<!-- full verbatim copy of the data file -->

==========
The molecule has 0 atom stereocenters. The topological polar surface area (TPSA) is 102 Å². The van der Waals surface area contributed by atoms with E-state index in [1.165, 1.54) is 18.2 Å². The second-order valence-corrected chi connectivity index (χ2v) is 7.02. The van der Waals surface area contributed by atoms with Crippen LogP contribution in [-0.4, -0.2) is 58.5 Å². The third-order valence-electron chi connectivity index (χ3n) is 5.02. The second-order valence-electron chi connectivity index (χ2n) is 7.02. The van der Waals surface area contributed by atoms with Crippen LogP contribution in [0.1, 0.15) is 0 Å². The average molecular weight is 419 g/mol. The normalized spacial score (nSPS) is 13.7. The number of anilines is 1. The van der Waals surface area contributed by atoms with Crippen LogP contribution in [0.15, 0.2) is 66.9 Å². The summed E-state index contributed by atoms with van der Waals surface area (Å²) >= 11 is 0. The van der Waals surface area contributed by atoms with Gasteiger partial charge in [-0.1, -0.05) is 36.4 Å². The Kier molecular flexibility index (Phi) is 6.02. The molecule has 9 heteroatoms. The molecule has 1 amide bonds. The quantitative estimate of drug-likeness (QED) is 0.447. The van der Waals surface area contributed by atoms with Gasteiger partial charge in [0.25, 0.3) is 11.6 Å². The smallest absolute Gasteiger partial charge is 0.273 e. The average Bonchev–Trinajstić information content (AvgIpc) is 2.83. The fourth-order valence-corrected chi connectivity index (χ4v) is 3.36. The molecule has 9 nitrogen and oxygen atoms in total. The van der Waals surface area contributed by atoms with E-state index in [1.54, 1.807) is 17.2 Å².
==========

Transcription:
The molecule has 0 atom stereocenters. The topological polar surface area (TPSA) is 102 Å². The van der Waals surface area contributed by atoms with E-state index in [1.165, 1.54) is 18.2 Å². The second-order valence-corrected chi connectivity index (χ2v) is 7.02. The van der Waals surface area contributed by atoms with Crippen LogP contribution in [-0.4, -0.2) is 58.5 Å². The third-order valence-electron chi connectivity index (χ3n) is 5.02. The second-order valence-electron chi connectivity index (χ2n) is 7.02. The van der Waals surface area contributed by atoms with Crippen LogP contribution in [0.1, 0.15) is 0 Å². The average molecular weight is 419 g/mol. The normalized spacial score (nSPS) is 13.7. The number of anilines is 1. The van der Waals surface area contributed by atoms with Crippen LogP contribution in [0.15, 0.2) is 66.9 Å². The summed E-state index contributed by atoms with van der Waals surface area (Å²) >= 11 is 0. The van der Waals surface area contributed by atoms with Gasteiger partial charge in [-0.1, -0.05) is 36.4 Å². The Kier molecular flexibility index (Phi) is 6.02. The molecule has 9 heteroatoms. The molecule has 1 amide bonds. The quantitative estimate of drug-likeness (QED) is 0.447. The van der Waals surface area contributed by atoms with Gasteiger partial charge in [0.25, 0.3) is 11.6 Å². The smallest absolute Gasteiger partial charge is 0.273 e. The average Bonchev–Trinajstić information content (AvgIpc) is 2.83. The fourth-order valence-corrected chi connectivity index (χ4v) is 3.36. The molecule has 9 nitrogen and oxygen atoms in total. The van der Waals surface area contributed by atoms with E-state index in [1.54, 1.807) is 17.2 Å².